The area between the Pakrisan and Petanu Rivers is sometimes referred to as the ‘Holy Land’ with archaeological treasures dating as far back as the 9th century. There are literally hundreds of old shrines and sacred spring to visit, and probably hundreds more waiting to be discovered. www.bali-individually.com/news/pejeng-and-environment

Pura Penataran Sasih, the “Moon of Pejeng”

Here one can find, the Moon, a large (186.5 c/73.4 inch high) bronze kettle drum, which dates back to the 300BC Bronze Age in Indonesia. Shaped like an hour glass, the kettle drum is of a rare type decorated with eight stylized heads and is the largest drum in the world to be cast as a single piece. Decoration on both the head and body suggest that this kettle drum had its origins in Northern Vietnam (Tonkin), dating back to Dongson times. The Chinese rulers of Tonkin attempted a takeover of Vietnam in the early centuries which led to indigenous revolts. It is theorized that the Tonkin aristocrats who escaped fled to Southeast Asia and brought with them, among other things, then kettle drums.

Local legend states that the drum used to be a wheel of the chariot which drives the moon on its nocturnal journey through the sky. This illuminated wheel fell from the heavens and landed in a tree near the Penataran Sasih temple, where it has been housed since its “fall’. One night, a thief broke into the temple and was annoyed at the brilliant light which revealed his deeds. So he climbed a tree and urinated on it, the man lost his life. Since then, no one has dared touch the drum and it is kept locked up in this temple and given daily offerings. This temple was the main religious center of the old Pejeng kingdom and therefore Balinese from all over the island make pilgrimages here.

Pura Kebo Edan, the ‘Crazy Buffalo’ or ”Temple of the Mad Bull”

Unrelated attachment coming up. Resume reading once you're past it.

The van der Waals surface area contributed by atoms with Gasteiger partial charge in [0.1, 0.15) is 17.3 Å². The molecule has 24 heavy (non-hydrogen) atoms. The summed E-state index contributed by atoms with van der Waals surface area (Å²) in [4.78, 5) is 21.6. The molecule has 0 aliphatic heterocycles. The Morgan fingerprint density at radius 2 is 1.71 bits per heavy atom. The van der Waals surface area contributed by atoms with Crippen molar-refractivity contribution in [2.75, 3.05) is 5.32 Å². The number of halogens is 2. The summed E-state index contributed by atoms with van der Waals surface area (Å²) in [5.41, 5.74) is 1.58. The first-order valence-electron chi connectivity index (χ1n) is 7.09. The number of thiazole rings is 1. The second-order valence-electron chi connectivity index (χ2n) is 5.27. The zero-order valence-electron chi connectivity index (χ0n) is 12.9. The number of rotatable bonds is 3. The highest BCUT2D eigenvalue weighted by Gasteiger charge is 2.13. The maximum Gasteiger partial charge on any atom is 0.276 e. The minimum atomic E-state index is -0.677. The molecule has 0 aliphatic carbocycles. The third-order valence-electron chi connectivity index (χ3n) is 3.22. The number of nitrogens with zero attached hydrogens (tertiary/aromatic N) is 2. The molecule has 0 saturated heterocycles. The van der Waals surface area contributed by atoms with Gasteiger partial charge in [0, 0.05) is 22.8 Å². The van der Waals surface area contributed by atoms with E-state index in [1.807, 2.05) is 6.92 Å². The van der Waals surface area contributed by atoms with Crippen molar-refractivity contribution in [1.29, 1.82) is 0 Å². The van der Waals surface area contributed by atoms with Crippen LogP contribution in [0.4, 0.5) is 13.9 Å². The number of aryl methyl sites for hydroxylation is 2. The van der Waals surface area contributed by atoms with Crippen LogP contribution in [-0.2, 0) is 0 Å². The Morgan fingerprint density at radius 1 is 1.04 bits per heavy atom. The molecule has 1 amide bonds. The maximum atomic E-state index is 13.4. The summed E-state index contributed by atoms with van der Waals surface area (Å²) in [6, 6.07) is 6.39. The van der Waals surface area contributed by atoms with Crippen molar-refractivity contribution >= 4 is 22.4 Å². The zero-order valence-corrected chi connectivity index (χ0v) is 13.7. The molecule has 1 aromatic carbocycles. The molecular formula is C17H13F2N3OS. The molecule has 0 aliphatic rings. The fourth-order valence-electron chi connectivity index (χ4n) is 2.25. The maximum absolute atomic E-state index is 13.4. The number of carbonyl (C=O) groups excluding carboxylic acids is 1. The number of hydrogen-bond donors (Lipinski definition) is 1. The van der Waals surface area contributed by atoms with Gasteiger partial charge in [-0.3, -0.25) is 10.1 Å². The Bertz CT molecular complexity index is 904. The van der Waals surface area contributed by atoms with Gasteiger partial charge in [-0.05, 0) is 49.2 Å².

Just south of the village of Pejeng you will find Pura Kebo Edan, sometimes called the ‘Crazy Buffalo’ temple. Although not as well-kept as most temples are, its centrepiece is the four metre high statue, the Pejeng Giant. The huge stone body of a man with a massive phallus stands in the right-hand corner of the temple. Said to possess six penises, his main and rather prominent penis is said to be pierced from front to back. Restored in 1952, this giant is a male figure in a dance posture standing on a wide-eyed human (perhaps a corpse). A stone mask covers his face, which curiously has no face of its own; only abstract designs, horns and fangs. Scholar says that this giant symbolizes Bhairava, a Tantric Buddhist manifestation of the Hindu god Siwa. Bhairava adherents worship Siwa-Bhairava and his wife Durga in their more terrible aspects. A new style of sculpture, showing the demonic in fantastic representations, apparently began with the pieces in this temple and marks the influence the magic Tantic cults.

Pura Arjuna Metapa , ”Temple where Arjuna meditated”

Located just south of the Pura Pusering Jagat Arjuna is an epic hero throughout South and Southeast Asia and a warrior supreme. In this story, Arjuna is mediating in a mountain top, gathering up his energies for an upcoming battle with the evil demon Niwata Kawaca. Pictured here with this divine hero are two attendants Tualen and Merdah, his trusted servants who never leave his side. The gods test Arjuna’s power of concentration by sending down two celestial dedari s or nymphs to rouse him out of his ascetic state. But Arjuna is not disturbed by the celestial beauties and passes the Gods’ test, marrying the dedari in heaven after he defeats the ogre king.

Pura Pusering Jagat, ”Temple of the navel of the world”

Dancing figures called Catuhkaya (statues carved with a figure on all four sides) are demonic with large open eyes and sneering mouths. The “Pejeng Vessel”, also called Naragiri or “Mountain of Man”, is a remarkable cylindrical vessel which represent the “churning of the ocean” when the gods produced the elixir of immortality  from the bottom of the sea.

Relief Yeh Pulu

This long stone relief was discovered by the army-commander of the kingdom of Ubud for the first time in 1925. At 25m x 2m along a steeply sloped riverbank, it is one of the classic monuments from the 14 AD century. The name of Yeh Pulu is derived from an image of a bowl where the water comes out in one part of the relief and it shows the daily activity of people during that time. There are also several niches that were used by the King of Bedahulu for meditation.


NOTE: Within walking distance to Yeh Pulu, there is a family run school for orphan and disabled children called: Yayasan Widya Guna. They welcome all visitors and the children are very happy to have your visit. For further information please visit: yayasanwidyaguna.or

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